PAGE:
Trump says has not spoken with Netanyahu, 'our relationship is with Israel'
U.S. president's comments come on the day he named former hostage negotiator Robert O'brien his national security adviser, replacing the ousted Iran-hawk John Bolton, prompting many to speculate that PM was left without allies in the White House
Netanyahu failed to win a ruling majority in an election where he highlighted close ties with Trump while campaigning, according to almost complete results published on Wednesday.
“Those results are coming in and it’s very close. Everybody knew it’s going to be very close. I said we’ll see what happens. Look, our relationship is with Israel," Trump said. "We'll see what happens".
Netanyahu has canceled his annual speech at the U.N. General Assembly next week that might have provided an opportunity for the two leaders to meet.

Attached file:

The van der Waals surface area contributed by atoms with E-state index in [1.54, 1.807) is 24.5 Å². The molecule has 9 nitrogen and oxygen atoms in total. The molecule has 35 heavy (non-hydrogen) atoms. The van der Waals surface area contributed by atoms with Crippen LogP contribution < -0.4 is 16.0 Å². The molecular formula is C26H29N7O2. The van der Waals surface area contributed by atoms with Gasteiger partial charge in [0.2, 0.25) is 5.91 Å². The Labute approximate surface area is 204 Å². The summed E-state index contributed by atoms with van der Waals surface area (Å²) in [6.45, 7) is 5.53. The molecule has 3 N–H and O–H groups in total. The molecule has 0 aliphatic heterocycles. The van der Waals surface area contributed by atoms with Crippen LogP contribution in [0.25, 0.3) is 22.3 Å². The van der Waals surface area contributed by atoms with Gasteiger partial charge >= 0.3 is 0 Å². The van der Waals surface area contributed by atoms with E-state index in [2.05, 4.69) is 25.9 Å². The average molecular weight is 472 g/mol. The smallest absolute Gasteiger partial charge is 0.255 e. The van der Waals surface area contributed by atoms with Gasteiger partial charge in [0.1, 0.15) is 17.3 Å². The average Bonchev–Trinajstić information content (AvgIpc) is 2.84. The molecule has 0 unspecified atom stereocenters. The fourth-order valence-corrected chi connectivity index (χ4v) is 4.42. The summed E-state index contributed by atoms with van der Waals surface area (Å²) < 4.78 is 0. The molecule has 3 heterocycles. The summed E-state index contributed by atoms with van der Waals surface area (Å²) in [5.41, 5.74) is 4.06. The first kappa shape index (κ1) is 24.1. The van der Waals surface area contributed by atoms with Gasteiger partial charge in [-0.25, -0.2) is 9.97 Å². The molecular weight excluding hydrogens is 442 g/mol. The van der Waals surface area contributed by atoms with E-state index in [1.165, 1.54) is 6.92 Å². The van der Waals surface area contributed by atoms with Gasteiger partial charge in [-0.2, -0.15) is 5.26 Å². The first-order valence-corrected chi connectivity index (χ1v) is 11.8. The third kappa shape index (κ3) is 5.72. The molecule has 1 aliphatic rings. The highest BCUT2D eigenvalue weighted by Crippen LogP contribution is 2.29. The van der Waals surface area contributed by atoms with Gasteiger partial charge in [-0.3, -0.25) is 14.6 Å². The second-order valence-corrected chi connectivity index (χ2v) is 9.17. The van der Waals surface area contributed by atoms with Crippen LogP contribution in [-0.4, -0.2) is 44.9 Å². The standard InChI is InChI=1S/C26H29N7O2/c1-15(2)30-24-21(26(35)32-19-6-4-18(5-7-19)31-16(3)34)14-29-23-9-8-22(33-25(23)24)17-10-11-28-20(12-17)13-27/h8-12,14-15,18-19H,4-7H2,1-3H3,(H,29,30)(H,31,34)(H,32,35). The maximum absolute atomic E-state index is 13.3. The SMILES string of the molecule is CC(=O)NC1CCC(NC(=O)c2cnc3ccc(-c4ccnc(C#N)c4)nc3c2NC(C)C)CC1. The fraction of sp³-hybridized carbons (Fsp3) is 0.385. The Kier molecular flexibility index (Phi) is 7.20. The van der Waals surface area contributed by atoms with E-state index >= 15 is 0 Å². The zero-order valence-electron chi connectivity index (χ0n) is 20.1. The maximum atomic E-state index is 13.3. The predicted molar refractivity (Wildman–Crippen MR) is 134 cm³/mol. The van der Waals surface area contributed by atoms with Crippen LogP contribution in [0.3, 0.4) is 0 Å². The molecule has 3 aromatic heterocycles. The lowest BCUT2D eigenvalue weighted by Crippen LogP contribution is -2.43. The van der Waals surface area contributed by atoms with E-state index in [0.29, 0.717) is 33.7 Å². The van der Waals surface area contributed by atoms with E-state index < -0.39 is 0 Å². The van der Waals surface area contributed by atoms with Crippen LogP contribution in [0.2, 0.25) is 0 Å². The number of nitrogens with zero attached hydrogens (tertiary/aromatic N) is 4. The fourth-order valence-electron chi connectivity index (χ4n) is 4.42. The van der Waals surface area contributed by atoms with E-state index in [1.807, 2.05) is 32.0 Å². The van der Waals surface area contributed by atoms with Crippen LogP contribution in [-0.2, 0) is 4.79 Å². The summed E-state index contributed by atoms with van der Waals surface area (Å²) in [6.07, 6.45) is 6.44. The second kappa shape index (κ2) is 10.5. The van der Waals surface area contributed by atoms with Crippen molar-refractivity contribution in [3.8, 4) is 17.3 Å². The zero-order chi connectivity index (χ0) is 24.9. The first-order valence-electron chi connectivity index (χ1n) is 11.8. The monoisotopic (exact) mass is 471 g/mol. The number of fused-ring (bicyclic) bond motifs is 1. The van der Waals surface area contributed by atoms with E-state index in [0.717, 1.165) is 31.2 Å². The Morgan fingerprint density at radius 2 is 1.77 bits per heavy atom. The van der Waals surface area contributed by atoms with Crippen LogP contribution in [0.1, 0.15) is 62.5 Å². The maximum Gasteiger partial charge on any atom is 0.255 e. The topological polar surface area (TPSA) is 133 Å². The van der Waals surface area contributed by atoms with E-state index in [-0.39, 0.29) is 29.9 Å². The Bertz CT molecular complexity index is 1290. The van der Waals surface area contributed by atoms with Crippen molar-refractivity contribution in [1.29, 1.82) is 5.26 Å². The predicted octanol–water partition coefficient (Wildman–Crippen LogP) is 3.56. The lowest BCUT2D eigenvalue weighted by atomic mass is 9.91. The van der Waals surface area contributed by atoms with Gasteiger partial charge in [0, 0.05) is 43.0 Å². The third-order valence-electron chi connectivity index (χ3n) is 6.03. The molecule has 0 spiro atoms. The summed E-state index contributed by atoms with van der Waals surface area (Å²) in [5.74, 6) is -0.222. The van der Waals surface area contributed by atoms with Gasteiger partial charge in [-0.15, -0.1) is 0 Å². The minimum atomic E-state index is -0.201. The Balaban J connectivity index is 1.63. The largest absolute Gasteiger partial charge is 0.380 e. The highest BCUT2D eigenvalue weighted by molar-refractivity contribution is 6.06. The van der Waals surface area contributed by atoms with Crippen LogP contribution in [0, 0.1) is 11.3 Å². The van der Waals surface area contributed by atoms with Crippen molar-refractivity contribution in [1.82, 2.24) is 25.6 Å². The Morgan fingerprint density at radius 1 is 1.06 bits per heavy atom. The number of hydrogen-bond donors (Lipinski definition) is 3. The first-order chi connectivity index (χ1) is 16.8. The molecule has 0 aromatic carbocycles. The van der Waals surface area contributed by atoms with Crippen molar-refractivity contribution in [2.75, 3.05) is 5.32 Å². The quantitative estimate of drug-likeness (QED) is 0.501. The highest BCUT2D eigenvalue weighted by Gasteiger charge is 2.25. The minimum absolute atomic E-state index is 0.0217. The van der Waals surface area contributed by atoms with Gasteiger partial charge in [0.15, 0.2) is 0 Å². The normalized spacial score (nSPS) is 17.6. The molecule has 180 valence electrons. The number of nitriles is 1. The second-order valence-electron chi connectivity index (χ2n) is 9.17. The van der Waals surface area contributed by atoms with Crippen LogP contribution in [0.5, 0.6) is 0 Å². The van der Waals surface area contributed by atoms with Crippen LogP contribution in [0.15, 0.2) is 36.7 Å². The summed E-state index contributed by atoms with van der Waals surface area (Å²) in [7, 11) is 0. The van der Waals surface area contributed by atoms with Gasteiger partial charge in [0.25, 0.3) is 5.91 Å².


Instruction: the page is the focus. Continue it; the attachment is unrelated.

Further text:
Earlier, Trump named Robert O'Brien, the US hostage negotiator, as his new national security adviser. "He's worked with me for quite awhile now on hostages and we have a tremendous track record on hostages," Trump said Wednesday on a tarmac in Los Angeles, hours after revealing the pick on Twitter. O'Brien, standing alongside Trump, said it was a "privilege" to be picked.
O'Brien is replacing the ousted Iran-hawk John Bolton, whose departure prompted many political analysts to speculate that Netanyahu has been left without a White House ally on Iran.
"I informed John Bolton last night that his services are no longer needed at the White House. I disagreed strongly with many of his suggestions, as did others in the administration," the president wrote on his Twitter account last week.
Bolton's abrupt ouster came as a surprise to many in the White House and was presumed to be over the administration's approach to Iran.
One Republican familiar with the disagreements between Trump and Bolton said the adviser's opposition to a possible meeting between Trump and Iranian President Hassan Rouhani was a precipitating factor in the dismissal.